All eight of Hawaii’s medical cannabis dispensaries will go cashless as of Oct 1., opting instead to use the CanPay system, according to a KOHN2 report. In addition to allowing the dispensaries to forgo cash transactions, the debit payment mobile application system will allow them to direct deposit employee payroll, collect and remit taxes, and make vendor payments.
Gov. David Ige, said the system will allow the state to focus on product and public safety and “makes dispensary transactions transparent.”
“These dispensaries accumulate a lot of cash, which creates challenges for state employees who have to interact with dispensaries as well as with the general public,” Ige said in the report. We’ve been looking for innovative solutions to this challenge.”
The system will be provided by Colorado-based Safe Harbor Private Banking, and Maui Grown Therapeutics and Aloha Green, the two dispensaries currently operating in the state, have already set up accounts with the credit union. The other six companies approved to dispense medical cannabis products are still at varying stages of the approval process and development.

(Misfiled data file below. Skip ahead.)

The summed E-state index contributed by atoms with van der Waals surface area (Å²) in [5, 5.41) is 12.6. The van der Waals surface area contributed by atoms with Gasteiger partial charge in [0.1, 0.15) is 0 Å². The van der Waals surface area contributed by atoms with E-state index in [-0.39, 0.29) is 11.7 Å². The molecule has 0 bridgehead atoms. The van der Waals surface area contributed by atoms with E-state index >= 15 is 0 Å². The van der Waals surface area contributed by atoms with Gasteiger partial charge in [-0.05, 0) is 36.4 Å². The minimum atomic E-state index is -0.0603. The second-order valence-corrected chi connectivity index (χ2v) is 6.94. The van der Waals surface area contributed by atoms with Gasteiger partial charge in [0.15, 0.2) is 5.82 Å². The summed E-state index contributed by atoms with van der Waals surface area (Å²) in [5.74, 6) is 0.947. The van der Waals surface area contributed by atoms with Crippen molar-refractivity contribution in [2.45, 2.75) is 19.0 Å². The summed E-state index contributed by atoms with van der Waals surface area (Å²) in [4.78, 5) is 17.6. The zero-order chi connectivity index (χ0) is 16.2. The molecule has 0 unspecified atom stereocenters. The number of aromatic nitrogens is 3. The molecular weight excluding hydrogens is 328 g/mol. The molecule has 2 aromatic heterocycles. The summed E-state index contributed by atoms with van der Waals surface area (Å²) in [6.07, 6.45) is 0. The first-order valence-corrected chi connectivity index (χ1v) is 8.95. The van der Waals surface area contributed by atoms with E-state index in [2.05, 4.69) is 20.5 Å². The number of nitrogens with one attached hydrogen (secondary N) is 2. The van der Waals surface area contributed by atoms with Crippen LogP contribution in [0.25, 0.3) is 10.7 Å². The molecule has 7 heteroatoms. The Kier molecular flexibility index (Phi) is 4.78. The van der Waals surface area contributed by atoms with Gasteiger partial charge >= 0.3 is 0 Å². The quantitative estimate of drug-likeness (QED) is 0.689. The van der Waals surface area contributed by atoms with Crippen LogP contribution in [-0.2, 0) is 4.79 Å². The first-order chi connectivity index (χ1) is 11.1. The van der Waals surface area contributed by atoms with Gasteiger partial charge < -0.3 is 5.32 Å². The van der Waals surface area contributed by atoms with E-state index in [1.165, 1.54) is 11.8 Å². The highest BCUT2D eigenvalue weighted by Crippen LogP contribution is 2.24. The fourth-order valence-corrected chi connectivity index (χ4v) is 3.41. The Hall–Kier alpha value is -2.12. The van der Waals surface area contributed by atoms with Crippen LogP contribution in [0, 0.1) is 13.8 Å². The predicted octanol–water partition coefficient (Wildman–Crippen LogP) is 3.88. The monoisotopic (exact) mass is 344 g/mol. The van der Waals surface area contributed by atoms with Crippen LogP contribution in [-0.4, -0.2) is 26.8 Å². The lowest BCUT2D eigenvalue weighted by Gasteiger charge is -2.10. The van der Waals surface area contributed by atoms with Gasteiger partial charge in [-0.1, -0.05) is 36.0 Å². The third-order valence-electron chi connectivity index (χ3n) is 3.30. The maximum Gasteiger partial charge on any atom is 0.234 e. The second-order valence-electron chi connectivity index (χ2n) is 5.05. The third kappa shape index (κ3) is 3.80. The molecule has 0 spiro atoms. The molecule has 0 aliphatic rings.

Customers and business owners will download the app to a smartphone, which links up to a checking account, and receive a QR code, which masks the account number of the patient, said state Financial Commissioner Iris Ikeda.
“This QR code is pretty safe,” Ikeda told KOHN. “There’s no personal, non-public information going through this QR code. It will expire after 30 minutes, so you want to be sure that if you want to use this, you get to the medical cannabis dispensary in time.”
Financial services for the cannabis industry are not available in Hawaii because of cannabis’ Schedule I designation under the federal Controlled Substances Act.